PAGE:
Brexit: a selfish option for our future climate?

On June 23rd, Britain will go to the polls to decide whether the nation will be better off in or out of the European Union. Thus far, the majority of the debate surrounding Brexit has concentrated on issues of international trade, migration, and finance

The real issue is climate change and exit from the EU would represent a huge failure in the fight against the biggest global challenge of our times.

The EU has worked miracles for Britain environmentally. On entry to the EU in 1973, the UK was considered the dirty man of Europe. It was the only nation in Western Europe failing to control pollution from its cars and power stations. A nation with an extremely poor quality of air, rivers and coasts. Joining the EU meant pressure to clean up its act, and the threat of unlimited fines saw drastic improvements in the environment of the UK.

In the decades since Britain has morphed into an environmental leader within the EU, championing in particular, action for climate change.  Successive British governments have played their part in initiatives to de-carbonise the global economy, with EU membership allowing Britain to punch considerably above its weight globally in climate negotiations, providing a platform to influence the climate policies of not only its neighbors but global superpowers such as the USA and China. Brexit would undoubtedly end the UK’s influence as an international leader in climate change. This notion is supported by numerous voices in the field including Professor Paul Etkins OBE, who is Professor of Resources and Environmental Policy at UCL  who says that “Britons have benefited greatly from EU environmental policy, and Britain inside the EU has also been able to shape it. We would lose this ability if we were to leave the EU, while it is very likely that we would still have to follow EU environmental laws if we wished to retain access to the EU’s single market. This would effectively reduce UK sovereignty rather than increase it. Paradoxically, perhaps, membership of the EU is an essential condition for the UK to exercise some sovereign influence over the European forces that affect it.”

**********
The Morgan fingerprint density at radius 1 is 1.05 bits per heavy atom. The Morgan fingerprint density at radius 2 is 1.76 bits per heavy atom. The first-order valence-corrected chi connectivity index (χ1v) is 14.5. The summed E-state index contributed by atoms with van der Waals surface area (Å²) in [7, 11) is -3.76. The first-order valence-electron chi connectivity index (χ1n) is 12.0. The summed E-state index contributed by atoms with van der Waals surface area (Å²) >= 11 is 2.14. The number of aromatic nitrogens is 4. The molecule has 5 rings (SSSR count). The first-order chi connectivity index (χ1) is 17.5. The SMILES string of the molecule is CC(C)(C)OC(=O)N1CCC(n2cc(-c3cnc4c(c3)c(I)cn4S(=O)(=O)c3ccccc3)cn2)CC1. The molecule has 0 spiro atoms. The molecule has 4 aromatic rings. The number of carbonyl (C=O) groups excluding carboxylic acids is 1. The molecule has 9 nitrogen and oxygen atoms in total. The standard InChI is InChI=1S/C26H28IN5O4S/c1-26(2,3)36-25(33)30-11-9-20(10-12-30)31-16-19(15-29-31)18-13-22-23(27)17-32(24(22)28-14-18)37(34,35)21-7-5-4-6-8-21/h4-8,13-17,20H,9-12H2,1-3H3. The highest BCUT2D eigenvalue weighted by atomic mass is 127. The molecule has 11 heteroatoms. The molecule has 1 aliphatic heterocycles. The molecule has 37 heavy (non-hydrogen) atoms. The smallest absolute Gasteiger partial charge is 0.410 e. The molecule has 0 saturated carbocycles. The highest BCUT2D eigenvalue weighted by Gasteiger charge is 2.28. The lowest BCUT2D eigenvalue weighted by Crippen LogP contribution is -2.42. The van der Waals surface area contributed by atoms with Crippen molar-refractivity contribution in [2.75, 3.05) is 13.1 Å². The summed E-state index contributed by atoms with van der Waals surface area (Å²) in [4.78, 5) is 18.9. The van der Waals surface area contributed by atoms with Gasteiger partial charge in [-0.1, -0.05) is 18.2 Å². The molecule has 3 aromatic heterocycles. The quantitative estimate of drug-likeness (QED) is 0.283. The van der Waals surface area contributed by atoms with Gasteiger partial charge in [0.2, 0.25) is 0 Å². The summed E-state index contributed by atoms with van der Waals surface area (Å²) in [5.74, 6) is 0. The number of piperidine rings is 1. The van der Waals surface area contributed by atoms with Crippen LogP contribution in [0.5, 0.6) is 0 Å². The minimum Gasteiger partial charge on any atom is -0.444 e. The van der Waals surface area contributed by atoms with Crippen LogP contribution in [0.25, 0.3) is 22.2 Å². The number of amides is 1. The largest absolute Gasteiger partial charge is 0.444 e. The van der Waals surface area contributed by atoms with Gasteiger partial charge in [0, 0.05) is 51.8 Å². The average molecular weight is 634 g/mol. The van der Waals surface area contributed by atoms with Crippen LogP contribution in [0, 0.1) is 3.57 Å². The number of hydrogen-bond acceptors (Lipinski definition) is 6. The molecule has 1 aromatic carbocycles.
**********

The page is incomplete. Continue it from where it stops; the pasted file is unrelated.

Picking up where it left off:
Typically, the Brexit debate has centered, rather selfishly, on what the EU does for us. Instead, especially in the case of climate change, we should consider what our membership allows us to achieve collaboratively for both Europe and the world. Alone, the UK accounts for a mere 2% of the world’s emissions, the EU in total about 20%. The continuation of the UK as a leading advocate for action on climate change in an ambitious EU, therefore, represents a major force in tackling a significant proportion of the world’s emissions, especially given the power of the EU to lobby other nations. Without the UK, the Union would likely become far less driven to combat climate change, and would undoubtedly become a weaker and less respected force in climate negotiations. 

Climate change and carbon emissions have no regard for borders. Emissions from Poland or Hungary will effect us just as much as our own. Outside the EU, even if the UK became more climate conscious, it would have a limited impact compared to a similar increase in consciousness within the Union, while still facing the consequences of emissions outside the UK. Currently, inside the EU we have a voice, a platform to achieve serious change globally. An exit from the EU would mean forgoing our seat at the negotiation table, losing our ability to shape the future of other countries’ emissions and the planet as a whole. The collaborative strength of the EU led by Britain was demonstrated by recent events at the Paris climate talks. Here, the EU negotiating team was lead by a British diplomat who persuaded the EU to support a long-term climate goal which raised the world’s ambitions on climate change every five years. Acting alone the UK would never have never succeeded in such negotiations, however with the lobbying power of the other 27 EU nations the UK succeeded. 

Ignoring the muddled arguments over finance, migration, and security, an exit from the EU would mean a loss of any credibility in negotiating climate change agreements, an admission of failure to protect our environment. Inside the EU, the UK not only has to abide by strict EU climate policy but also has the unrivaled power to alter the course of climate change, to drive forward innovative policy and help protect our planet. Climate change is a borderless problem and therefore combating it requires greater collaborative action, not disintegration as a result of our inability to agree with economic concerns. I leave you with the words of Carline Lucas Green MP “If we join forces with other countries, strengthening the EU-wide rules on carbon emissions that are already in place, then we have a chance of keeping future generations safe. Going it alone simply is not an option for a challenge of this magnitude.”